The all-new 2023 Honda Accord aims to keep doing what previous generations of the popular four-door have done best: be a comfortable, well-equipped mid-sized sedan.
The new iteration will be longer than before and marginally wider, styled with what Honda calls "premium proportions." Styling-wise, it continues the trend of the Accord wearing a similar design language to the Civic in a more premium, mid-sized package. Ever moving with the times, the 11th-generation Accord places hybrid models at the top of the lineup. Hybrids are expected to make up 50% of Accord sales going forward.
The lineup starts with the LX and EX models, powered by a turbocharged 1.5-liter inline-four good for 192 horsepower and 192 lb-ft of torque. It's paired with a CVT with "Step-Shift" programming that pretends gear changes under full-throttle acceleration. Above that, the Sport, EX-L, Sport-L, and Touring models feature a 2.0-liter Atkinson cycle inline-four with a two-motor hybrid system, with a combined output of 204 hp and 247 lb-ft of torque.
Sport and Touring trims get 19-inch wheels in gloss black, with the Sport-L sporting a matte black finish instead. The rest of the range runs 17-inch wheels finished in Blade Silver for the LX and Pewter Grey on the EX models.
The Accord aims to offer a "fun-to-drive" personality, according to Honda. The Japanese automaker has placed an emphasis on a sporty driving experience, particularly with the two-motor hybrid system. The chassis is also stiffer than the outgoing Accord, with a new front brace and body supports helping in this regard. Similarly, the suspension and steering have been tuned to be more engaging for the driver. It's unlikely to drive like a sports car, but it's clearly intended to be a little bit lively when it comes to steering and power delivery.
Honda has worked to update the technology inside the Accord, too. Hybrid models will feature a 12.3-inch touchscreen infotainment system, the largest Honda has ever fitted to one of its vehicles. It comes with a finger rest at the bottom of the display which helps steady the hand, which is a nice touch to improve touchscreen ergonomics. Lower trims will feature a seven-inch screen instead. All models will feature a physical volume knob, showing that Honda listens to what customers truly desire. The instrument cluster is a 10.2-inch digital display across the range, with different displays depending on the vehicle's powertrain configuration.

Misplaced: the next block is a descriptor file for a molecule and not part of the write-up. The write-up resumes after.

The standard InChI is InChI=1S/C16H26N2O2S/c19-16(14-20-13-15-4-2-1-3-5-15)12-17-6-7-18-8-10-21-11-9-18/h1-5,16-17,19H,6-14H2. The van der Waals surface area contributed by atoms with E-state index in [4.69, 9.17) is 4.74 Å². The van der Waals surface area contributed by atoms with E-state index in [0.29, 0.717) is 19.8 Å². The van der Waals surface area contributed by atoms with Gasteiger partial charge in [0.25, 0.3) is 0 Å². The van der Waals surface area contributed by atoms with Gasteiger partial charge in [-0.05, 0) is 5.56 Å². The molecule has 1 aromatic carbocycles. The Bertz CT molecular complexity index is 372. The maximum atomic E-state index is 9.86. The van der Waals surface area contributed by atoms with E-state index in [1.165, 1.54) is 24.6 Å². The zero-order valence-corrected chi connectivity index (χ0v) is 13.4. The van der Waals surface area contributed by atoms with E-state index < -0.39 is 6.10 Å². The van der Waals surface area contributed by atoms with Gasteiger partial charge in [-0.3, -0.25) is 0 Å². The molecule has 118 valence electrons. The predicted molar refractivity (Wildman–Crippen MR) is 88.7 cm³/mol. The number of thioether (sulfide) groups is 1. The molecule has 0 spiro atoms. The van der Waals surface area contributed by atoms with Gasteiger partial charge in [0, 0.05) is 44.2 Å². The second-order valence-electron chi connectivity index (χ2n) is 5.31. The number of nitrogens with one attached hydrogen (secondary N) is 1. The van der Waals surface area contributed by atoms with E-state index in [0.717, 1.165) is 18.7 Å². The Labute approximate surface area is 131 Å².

The top Touring trim also gets other niceties like a six-inch heads-up display, and a 12-speaker Bose audio system. It's also the only model to receive a wireless smartphone charger. The Touring model will also feature Google integration, including Google Assistant, Google Maps, and access to media content from Google Play.
Safety is also a priority for the latest Accord. New airbag designs are intended to help reduce brain injuries for the driver and front passenger. Knee and rear side-impact airbags are also now standard on all models. The latest Honda Sensing safety suite features a 90-degree wide-angle camera and 120-degree radar to improve collision prevention. The wider sensor view is of particular help when approaching intersections. Tweaks have also been made to adaptive cruise and lane-keeping systems to give them more natural responses, while the blind-spot monitoring system now has an improved range of 82 feet.
Overall, the new Accord isn't about big numbers or shock-and-awe. Instead, it's aiming to be the best a mid-sized sedan can be, with the latest tech and features available. On those counts, it looks like Honda is in the ballpark. The real test will be whether it delivers a fulfilling driving experience while being comfortable to live with. For that, tune in for an upcoming review here on The Drive.
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